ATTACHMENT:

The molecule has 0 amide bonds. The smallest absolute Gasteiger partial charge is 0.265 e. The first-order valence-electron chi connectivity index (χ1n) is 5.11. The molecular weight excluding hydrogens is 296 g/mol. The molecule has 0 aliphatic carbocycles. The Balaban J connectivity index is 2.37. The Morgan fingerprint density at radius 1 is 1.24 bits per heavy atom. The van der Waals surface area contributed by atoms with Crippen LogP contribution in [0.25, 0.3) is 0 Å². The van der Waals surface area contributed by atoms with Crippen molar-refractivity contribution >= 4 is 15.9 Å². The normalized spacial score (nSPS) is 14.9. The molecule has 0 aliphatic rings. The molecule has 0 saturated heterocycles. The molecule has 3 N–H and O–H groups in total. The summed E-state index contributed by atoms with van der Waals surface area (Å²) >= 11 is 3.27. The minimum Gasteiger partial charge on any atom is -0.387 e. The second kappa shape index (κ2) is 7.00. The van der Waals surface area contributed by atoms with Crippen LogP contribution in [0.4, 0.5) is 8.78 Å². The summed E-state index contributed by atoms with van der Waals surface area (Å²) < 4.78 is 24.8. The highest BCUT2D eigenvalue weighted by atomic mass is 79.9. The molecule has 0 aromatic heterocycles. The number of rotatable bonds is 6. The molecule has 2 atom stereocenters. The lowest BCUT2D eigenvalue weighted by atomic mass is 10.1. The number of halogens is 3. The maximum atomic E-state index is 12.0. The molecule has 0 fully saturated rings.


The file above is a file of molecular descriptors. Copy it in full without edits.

The molecule has 0 amide bonds. The smallest absolute Gasteiger partial charge is 0.265 e. The first-order valence-electron chi connectivity index (χ1n) is 5.11. The molecular weight excluding hydrogens is 296 g/mol. The molecule has 0 aliphatic carbocycles. The Balaban J connectivity index is 2.37. The Morgan fingerprint density at radius 1 is 1.24 bits per heavy atom. The van der Waals surface area contributed by atoms with Crippen LogP contribution in [0.25, 0.3) is 0 Å². The van der Waals surface area contributed by atoms with Crippen molar-refractivity contribution >= 4 is 15.9 Å². The normalized spacial score (nSPS) is 14.9. The molecule has 0 aliphatic rings. The molecule has 0 saturated heterocycles. The molecule has 3 N–H and O–H groups in total. The summed E-state index contributed by atoms with van der Waals surface area (Å²) >= 11 is 3.27. The minimum Gasteiger partial charge on any atom is -0.387 e. The second kappa shape index (κ2) is 7.00. The van der Waals surface area contributed by atoms with Crippen LogP contribution in [0.4, 0.5) is 8.78 Å². The summed E-state index contributed by atoms with van der Waals surface area (Å²) < 4.78 is 24.8. The highest BCUT2D eigenvalue weighted by atomic mass is 79.9. The molecule has 0 aromatic heterocycles. The number of rotatable bonds is 6. The molecule has 2 atom stereocenters. The lowest BCUT2D eigenvalue weighted by atomic mass is 10.1. The number of halogens is 3. The maximum atomic E-state index is 12.0. The molecule has 0 fully saturated rings.